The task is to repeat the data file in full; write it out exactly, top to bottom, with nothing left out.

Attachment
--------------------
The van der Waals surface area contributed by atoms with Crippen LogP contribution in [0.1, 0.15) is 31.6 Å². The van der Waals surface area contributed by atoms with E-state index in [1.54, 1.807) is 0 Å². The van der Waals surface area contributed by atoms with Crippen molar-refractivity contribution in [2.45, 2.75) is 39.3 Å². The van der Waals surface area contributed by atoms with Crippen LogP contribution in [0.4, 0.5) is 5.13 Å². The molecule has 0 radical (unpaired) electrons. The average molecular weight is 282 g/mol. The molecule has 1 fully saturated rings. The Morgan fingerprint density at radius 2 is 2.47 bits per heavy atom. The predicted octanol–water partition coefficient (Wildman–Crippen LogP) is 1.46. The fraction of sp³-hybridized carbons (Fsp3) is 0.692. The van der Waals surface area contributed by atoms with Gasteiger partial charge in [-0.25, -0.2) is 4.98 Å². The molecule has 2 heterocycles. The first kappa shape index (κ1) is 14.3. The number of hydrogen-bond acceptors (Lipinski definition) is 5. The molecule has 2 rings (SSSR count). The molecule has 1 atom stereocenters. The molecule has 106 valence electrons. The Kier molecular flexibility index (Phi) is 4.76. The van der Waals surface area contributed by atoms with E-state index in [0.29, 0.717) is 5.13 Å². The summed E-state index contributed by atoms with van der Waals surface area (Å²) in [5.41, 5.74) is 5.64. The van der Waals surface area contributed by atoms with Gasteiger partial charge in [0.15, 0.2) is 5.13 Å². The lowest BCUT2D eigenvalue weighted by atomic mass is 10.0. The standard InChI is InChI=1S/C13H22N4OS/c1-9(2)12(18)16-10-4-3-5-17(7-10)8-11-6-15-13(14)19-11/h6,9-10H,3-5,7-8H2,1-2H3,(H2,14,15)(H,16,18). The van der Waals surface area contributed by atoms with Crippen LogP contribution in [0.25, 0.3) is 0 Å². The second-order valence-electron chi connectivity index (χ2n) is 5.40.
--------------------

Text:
The van der Waals surface area contributed by atoms with Crippen LogP contribution in [0.1, 0.15) is 31.6 Å². The van der Waals surface area contributed by atoms with E-state index in [1.54, 1.807) is 0 Å². The van der Waals surface area contributed by atoms with Crippen molar-refractivity contribution in [2.45, 2.75) is 39.3 Å². The van der Waals surface area contributed by atoms with Crippen LogP contribution in [0.4, 0.5) is 5.13 Å². The molecule has 0 radical (unpaired) electrons. The average molecular weight is 282 g/mol. The molecule has 1 fully saturated rings. The Morgan fingerprint density at radius 2 is 2.47 bits per heavy atom. The predicted octanol–water partition coefficient (Wildman–Crippen LogP) is 1.46. The fraction of sp³-hybridized carbons (Fsp3) is 0.692. The van der Waals surface area contributed by atoms with Gasteiger partial charge in [-0.25, -0.2) is 4.98 Å². The molecule has 2 heterocycles. The first kappa shape index (κ1) is 14.3. The number of hydrogen-bond acceptors (Lipinski definition) is 5. The molecule has 2 rings (SSSR count). The molecule has 1 atom stereocenters. The molecule has 106 valence electrons. The Kier molecular flexibility index (Phi) is 4.76. The van der Waals surface area contributed by atoms with E-state index in [0.29, 0.717) is 5.13 Å². The summed E-state index contributed by atoms with van der Waals surface area (Å²) in [5.41, 5.74) is 5.64. The van der Waals surface area contributed by atoms with Gasteiger partial charge in [0.15, 0.2) is 5.13 Å². The lowest BCUT2D eigenvalue weighted by atomic mass is 10.0. The standard InChI is InChI=1S/C13H22N4OS/c1-9(2)12(18)16-10-4-3-5-17(7-10)8-11-6-15-13(14)19-11/h6,9-10H,3-5,7-8H2,1-2H3,(H2,14,15)(H,16,18). The van der Waals surface area contributed by atoms with Crippen LogP contribution in [0.25, 0.3) is 0 Å². The second-order valence-electron chi connectivity index (χ2n) is 5.40.